As part of its College Match Program, MDRC has released an application guide for “counselors, teachers, and advisers who work with high school students from low-income families and students who are the first in their families to pursue a college education.”

A “match” school embodies two important qualities: It is academically suited for the student, and it meets her financial, social, and personal needs. Unfortunately, “undermatching”—enrolling in schools for which one is academically overqualified or not applying to college at all—is all too common for low-income kids, driving down their college completion rates. Myriad factors at the student, secondary, and post-secondary levels can lead to this phenomenon, including lack of information, concerns about leaving home, minimal training for adults working with students, and limited college recruitment practices.

MDRC’s solution is the College Match Program. Between 2010 and 2014, it placed “near-peer” advisers, who are recent college graduates with training in college advising, in low-income high schools (eight in Chicago and two in New York City) to support students as they navigated the school-selection and financial aid application process. Approximately 1,200 students were served. Researchers conclude that students are willing to apply to selective colleges when they (1) have an...

Back in January, the Education Research Alliance (ERA) for New Orleans released a study looking at patterns of parental choice in the highly competitive education marketplace. That report showed that non-academic considerations (bus transportation, sports, afterschool care) are often bigger factors than academic quality when parents choose schools. It also suggested strongly that it was possible for other players in the system (e.g., city officials, charter authorizers, the SEA) to assert the primacy of academic quality by a number of means (e.g., type and style of information available to parents, a central application system). A new report from ERA-New Orleans follows up by examining school-level responses to competition, using interview and survey data from thirty schools of all types across the city.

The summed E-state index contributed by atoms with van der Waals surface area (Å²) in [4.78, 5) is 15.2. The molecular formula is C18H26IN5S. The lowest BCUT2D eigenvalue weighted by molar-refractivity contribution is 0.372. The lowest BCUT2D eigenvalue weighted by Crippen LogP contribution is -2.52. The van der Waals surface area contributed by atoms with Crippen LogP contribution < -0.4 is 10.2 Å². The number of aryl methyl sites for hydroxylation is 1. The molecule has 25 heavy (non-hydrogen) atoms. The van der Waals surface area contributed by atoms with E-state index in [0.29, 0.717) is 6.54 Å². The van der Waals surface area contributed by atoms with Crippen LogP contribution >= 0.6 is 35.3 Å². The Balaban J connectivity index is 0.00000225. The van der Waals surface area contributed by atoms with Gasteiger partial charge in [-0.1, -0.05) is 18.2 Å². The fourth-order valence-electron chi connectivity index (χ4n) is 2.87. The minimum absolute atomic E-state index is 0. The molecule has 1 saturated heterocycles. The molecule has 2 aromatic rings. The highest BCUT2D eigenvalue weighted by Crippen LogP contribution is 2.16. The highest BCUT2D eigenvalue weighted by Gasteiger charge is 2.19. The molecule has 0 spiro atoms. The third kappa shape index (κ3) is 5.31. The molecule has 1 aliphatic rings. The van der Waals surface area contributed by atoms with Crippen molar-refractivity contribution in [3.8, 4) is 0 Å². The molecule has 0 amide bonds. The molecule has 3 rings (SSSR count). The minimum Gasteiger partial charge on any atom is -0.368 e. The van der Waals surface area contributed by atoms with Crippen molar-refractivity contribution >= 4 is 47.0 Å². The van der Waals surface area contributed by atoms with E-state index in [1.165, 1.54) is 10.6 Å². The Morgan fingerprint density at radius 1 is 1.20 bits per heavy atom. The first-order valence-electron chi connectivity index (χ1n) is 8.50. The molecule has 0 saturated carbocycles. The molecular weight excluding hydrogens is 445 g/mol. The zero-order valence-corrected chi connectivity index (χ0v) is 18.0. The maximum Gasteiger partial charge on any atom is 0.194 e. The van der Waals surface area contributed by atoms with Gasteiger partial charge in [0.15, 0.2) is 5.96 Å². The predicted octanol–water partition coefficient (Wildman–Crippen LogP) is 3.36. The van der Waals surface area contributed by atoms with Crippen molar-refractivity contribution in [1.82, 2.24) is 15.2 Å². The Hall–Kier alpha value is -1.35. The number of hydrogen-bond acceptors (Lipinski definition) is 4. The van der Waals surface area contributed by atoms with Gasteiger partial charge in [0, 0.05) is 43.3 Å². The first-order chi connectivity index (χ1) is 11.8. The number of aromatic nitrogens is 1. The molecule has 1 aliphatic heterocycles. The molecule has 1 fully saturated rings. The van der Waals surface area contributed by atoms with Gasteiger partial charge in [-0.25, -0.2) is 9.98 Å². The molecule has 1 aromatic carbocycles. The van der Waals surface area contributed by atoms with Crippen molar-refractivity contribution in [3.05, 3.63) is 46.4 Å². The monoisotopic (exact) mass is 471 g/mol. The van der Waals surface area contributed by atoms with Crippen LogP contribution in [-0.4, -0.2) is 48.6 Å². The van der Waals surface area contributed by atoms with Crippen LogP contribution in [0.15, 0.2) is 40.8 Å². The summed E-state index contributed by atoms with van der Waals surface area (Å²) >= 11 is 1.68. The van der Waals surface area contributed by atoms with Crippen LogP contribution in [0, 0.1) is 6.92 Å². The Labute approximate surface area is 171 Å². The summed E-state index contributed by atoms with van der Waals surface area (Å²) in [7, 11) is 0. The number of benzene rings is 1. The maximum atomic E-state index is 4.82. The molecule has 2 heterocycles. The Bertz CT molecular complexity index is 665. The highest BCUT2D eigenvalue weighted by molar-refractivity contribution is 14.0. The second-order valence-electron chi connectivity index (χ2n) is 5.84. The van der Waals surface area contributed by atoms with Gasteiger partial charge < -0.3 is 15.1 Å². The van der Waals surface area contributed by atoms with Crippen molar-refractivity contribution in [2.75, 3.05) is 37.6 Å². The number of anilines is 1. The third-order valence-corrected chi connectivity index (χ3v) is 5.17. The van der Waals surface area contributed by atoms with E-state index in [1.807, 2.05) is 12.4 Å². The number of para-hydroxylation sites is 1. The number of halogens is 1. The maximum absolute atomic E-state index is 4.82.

Nearly all of the surveyed school leaders reported having at least one competitor for students, and most schools reported more than one response to that competition. The most commonly reported response, cited by twenty-five out of thirty schools, was marketing existing school offerings more aggressively. Less common responses to competition included improving academic instruction and making operational changes like budget cuts so that the need to compete for more students (and money) would be less pressing.


The Jack Kent Cooke Foundation, best known for its scholarship programs for low-income gifted students in high school and college, has entered into the policy realm by beating the drum on an important issue—closing the excellence gap. Gifted-education expert Jonathan Plucker and his coauthors grade states on how they educate an oft-forgotten class of learners: high-performing, low-income students. (We at Fordham often refer to high-achieving students as high flyers.)

The report assesses states on inputs, which include requiring the identification of gifted students, providing services for them, and establishing pro-acceleration policies. Predictably, but still dishearteningly, not one state earned an A for providing needed support for their low-income high-flyers. On average, states only implement three of nine desirable policies, and no state implements more than six. Only two states require gifted education coursework in teacher or administrator training. The best grade, a B-, went to Minnesota, in part because it requires gifted students to be identified and given services.

Helpfully, the report also grades states on outputs. It reports the number of their students who reached “Advanced” on the National Assessment of Educational Progress (NAEP) assessments or scored a three or higher on Advanced Placement exams (not necessarily...

Today, the Senate HELP Committee is considering the bipartisan ESEA reauthorization bill crafted by Senators Alexander and Murray.